Author(s): Ren C, Song Y, Liu L, Xue Y
Abstract Share this page
Abstract PURPOSE: The purpose of our study was to compare lumbar fusion and motion-preserving procedures to determine whether lumbar fusion may be associated with a higher prevalence of adjacent segment degeneration (ASDeg) or adjacent segment disease (ASDis). METHODS: We performed a systematic review and meta-analysis for articles published up to July 2013. We included randomized controlled trials and cohort studies that reported ASDeg or ASDis after lumbar fusion compared with motion-preserving devices. Two authors independently extracted the articles and the predefined data. RESULTS: A total of 13 studies with 1,270 patients met our inclusion criteria and were included in the final analysis. Our analysis showed that the prevalence of ASDeg and ASDis, and adjacent segment reoperation rate in the fusion group were higher than those in the motion-preserving devices group (P < 0.0001, P = 0.0008, and P < 0.0001, respectively). The prevalence of ASDeg and reoperation rate in the motion-preserving devices group were significantly lower than that in the fusion group for both short- and long-term follow-up (P = 0.0008 and P = 0.001 at <5 years of follow-up; P = 0.003 and P = 0.001 at >5 years of follow-up). CONCLUSIONS: The current evidence suggests that lumbar fusion may result in a higher prevalence of adjacent segment degeneration or disease than motion-preserving procedures.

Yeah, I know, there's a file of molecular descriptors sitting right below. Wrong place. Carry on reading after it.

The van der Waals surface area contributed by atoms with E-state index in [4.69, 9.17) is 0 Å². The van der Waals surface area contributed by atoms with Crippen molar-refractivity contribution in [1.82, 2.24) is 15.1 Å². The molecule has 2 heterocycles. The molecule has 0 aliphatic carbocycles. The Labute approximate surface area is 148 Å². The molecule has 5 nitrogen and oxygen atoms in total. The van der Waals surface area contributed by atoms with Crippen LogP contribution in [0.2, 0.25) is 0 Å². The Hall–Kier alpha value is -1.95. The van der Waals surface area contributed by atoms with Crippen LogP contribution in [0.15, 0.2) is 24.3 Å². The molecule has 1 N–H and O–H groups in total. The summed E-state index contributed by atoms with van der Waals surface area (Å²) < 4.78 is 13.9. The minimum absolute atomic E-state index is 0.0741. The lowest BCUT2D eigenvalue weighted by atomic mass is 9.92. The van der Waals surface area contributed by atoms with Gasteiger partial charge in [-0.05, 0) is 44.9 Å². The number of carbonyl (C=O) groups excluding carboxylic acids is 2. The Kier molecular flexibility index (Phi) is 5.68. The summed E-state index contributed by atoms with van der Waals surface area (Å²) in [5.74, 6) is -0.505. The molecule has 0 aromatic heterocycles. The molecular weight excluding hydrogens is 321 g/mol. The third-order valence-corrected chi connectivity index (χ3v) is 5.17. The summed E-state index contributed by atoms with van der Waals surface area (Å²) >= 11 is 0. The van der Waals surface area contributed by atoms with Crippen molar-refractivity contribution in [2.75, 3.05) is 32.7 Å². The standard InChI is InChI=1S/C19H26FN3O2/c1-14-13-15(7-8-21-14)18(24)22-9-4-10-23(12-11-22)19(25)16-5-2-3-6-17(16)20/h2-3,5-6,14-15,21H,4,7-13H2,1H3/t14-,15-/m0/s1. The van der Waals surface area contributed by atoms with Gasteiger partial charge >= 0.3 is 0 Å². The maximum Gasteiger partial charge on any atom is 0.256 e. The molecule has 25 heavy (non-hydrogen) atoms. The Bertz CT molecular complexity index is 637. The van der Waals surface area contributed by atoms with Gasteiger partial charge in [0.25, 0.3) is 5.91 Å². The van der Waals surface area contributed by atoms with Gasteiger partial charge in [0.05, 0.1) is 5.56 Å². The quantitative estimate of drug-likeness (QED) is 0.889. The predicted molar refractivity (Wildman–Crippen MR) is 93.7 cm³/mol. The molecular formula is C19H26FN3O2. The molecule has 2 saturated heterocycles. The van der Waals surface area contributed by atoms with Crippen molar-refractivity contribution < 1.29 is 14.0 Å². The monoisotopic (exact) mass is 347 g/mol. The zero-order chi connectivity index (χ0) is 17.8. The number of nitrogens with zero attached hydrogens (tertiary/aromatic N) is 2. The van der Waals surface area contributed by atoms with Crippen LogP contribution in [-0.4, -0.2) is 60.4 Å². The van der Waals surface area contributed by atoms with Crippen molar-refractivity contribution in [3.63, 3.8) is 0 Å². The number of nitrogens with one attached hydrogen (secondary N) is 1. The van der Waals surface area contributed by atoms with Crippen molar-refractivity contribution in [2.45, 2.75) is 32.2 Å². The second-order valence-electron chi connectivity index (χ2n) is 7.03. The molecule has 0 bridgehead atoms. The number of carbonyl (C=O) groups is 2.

This article was published in Eur J Orthop Surg Traumatol
and referenced in Journal of Addiction Research & Therapy